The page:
The Wallingtons–father Glen and sons Michael and Kevin–are very proud of the eggs they produce in Hay River, Northwest Territories.
Not only are they the only egg producers in the Northwest Territories, but their product is one of the only locally produced food items regularly found on store shelves.
“I hope we are laying the foundation for many more northern food products,” says Kevin Wallington, director of marketing and sales for Polar Egg, the brand under which the eggs are graded and distributed. “We are leading the way for people here to gain confidence that foods can be produced locally.”
Access to local foods is not easy in parts of the country where agriculture is difficult or impossible.
The climate in Hay River, on the south shore of Great Slave Lake about 1,200 kilometres north of Edmonton, does allow for some agriculture, and eggs have been produced here for several years.
The Wallingtons are not egg farmers by tradition. Glen, who had a reputation as a jack of all trades, more or less stumbled into the business when he was asked to manage an existing egg farm that was in difficulty. He succeeded in turning the operation around and got into the egg farming business himself. His sons joined him, and his daughter plans to join the farm as a veterinarian when she’s finished her schooling.
But until recently, the lack of a grading station meant that eggs produced here were used in processed foods only.
The launch of Polar Egg in 2012 changed that, and today the company grades up to 50,000 eggs a day for sale in the North.
The eggs are now available in some local grocery stores, as well as the farmers’ market that operates in season in Yellowknife. There are plans to expand distribution over the next few years.
There are challenges to producing eggs in the Northwest Territories, but they are challenges the Wallingtons are successfully meeting.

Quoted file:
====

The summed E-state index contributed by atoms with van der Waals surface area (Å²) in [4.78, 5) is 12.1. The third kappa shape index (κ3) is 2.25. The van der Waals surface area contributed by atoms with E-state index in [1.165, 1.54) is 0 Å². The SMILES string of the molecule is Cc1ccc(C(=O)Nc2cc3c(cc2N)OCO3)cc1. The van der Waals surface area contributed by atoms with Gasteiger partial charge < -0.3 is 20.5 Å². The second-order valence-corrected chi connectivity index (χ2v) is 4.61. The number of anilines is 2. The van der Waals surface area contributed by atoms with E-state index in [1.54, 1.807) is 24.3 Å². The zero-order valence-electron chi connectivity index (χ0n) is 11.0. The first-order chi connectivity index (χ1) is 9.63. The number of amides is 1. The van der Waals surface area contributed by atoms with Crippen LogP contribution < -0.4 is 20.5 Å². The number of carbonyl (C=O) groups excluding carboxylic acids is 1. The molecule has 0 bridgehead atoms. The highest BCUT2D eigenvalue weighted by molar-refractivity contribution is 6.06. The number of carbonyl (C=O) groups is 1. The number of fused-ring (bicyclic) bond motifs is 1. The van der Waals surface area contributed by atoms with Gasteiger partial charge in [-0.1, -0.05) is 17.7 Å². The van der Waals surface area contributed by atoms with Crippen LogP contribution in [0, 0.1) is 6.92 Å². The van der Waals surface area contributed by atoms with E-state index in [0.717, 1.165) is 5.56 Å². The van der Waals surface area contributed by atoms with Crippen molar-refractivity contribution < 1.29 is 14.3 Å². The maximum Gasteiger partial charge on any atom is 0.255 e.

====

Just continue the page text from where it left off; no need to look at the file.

The most obvious is the temperature, which can vary from minus 40 in winter to plus 30 in summer. The Wallingtons work to keep the barn temperature within the optimal range for egg production.
“The birds will do what the birds do; we just have to make sure they are comfortable,” explains Kevin.
The distance from suppliers–and equipment–is also an issue.
“Because of the extreme conditions in the winter, we have to make sure we stay ahead of the game,” says Glen, explaining that because the only highway south is sometimes shut down for several days running, they have to plan to always have enough feed on hand.
Some costs are higher than down south, and it’s more difficult to find labour in the North.
But if the challenges are big, so are the rewards.
Kevin says customers he meets at the Yellowknife farmers’ market are excited to be able to buy a good quality local product. He says he even got kisses and hugs from ecologically minded customers when he was able to switch to fibre egg cartons from foam ones this year.
“It’s a nice feeling to be able to say that we provide something for the North than nobody else can–and that’s fresh eggs,” says Glen.
“It’s not just about producing eggs and distributing them,” adds Kevin. “It’s about the relationships we have with the people in the Northwest Territories.”